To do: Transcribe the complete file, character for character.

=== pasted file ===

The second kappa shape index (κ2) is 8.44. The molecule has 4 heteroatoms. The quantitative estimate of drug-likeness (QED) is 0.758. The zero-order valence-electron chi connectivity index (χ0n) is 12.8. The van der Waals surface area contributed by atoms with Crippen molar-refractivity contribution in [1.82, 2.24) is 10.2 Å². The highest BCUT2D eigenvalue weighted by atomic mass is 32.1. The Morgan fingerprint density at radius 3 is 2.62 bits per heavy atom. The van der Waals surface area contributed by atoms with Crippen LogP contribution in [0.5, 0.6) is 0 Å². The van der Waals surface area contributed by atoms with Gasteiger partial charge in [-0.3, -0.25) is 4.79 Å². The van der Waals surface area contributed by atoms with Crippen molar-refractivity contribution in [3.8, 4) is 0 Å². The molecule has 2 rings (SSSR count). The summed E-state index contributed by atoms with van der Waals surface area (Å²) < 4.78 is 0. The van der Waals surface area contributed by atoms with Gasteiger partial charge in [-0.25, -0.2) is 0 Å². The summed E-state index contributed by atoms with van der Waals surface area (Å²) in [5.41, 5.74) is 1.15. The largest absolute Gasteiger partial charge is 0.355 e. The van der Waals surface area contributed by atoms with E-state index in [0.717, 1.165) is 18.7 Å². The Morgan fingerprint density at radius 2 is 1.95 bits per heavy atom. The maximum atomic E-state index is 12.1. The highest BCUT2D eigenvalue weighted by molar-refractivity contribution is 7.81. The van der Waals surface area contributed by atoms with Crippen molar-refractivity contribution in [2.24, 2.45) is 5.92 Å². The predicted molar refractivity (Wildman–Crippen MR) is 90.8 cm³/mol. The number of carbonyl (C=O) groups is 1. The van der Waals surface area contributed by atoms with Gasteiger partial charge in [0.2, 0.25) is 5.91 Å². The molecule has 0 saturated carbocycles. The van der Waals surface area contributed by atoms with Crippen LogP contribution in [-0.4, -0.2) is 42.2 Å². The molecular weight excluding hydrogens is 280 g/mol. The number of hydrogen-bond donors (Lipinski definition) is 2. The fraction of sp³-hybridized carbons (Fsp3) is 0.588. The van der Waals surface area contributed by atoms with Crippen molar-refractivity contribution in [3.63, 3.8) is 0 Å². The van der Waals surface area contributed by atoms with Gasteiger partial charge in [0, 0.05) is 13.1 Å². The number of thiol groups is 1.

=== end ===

The second kappa shape index (κ2) is 8.44. The molecule has 4 heteroatoms. The quantitative estimate of drug-likeness (QED) is 0.758. The zero-order valence-electron chi connectivity index (χ0n) is 12.8. The van der Waals surface area contributed by atoms with Crippen molar-refractivity contribution in [1.82, 2.24) is 10.2 Å². The highest BCUT2D eigenvalue weighted by atomic mass is 32.1. The Morgan fingerprint density at radius 3 is 2.62 bits per heavy atom. The van der Waals surface area contributed by atoms with Crippen LogP contribution in [0.5, 0.6) is 0 Å². The van der Waals surface area contributed by atoms with Gasteiger partial charge in [-0.3, -0.25) is 4.79 Å². The van der Waals surface area contributed by atoms with Crippen molar-refractivity contribution in [3.8, 4) is 0 Å². The molecule has 2 rings (SSSR count). The summed E-state index contributed by atoms with van der Waals surface area (Å²) < 4.78 is 0. The van der Waals surface area contributed by atoms with Gasteiger partial charge in [-0.25, -0.2) is 0 Å². The summed E-state index contributed by atoms with van der Waals surface area (Å²) in [5.41, 5.74) is 1.15. The largest absolute Gasteiger partial charge is 0.355 e. The van der Waals surface area contributed by atoms with E-state index in [0.717, 1.165) is 18.7 Å². The Morgan fingerprint density at radius 2 is 1.95 bits per heavy atom. The maximum atomic E-state index is 12.1. The highest BCUT2D eigenvalue weighted by molar-refractivity contribution is 7.81. The van der Waals surface area contributed by atoms with Crippen molar-refractivity contribution in [2.24, 2.45) is 5.92 Å². The predicted molar refractivity (Wildman–Crippen MR) is 90.8 cm³/mol. The number of carbonyl (C=O) groups is 1. The van der Waals surface area contributed by atoms with Gasteiger partial charge in [0.2, 0.25) is 5.91 Å². The molecule has 0 saturated carbocycles. The van der Waals surface area contributed by atoms with Crippen LogP contribution in [-0.4, -0.2) is 42.2 Å². The molecular weight excluding hydrogens is 280 g/mol. The number of hydrogen-bond donors (Lipinski definition) is 2. The fraction of sp³-hybridized carbons (Fsp3) is 0.588. The van der Waals surface area contributed by atoms with Crippen molar-refractivity contribution in [3.63, 3.8) is 0 Å². The van der Waals surface area contributed by atoms with Gasteiger partial charge in [0, 0.05) is 13.1 Å². The number of thiol groups is 1.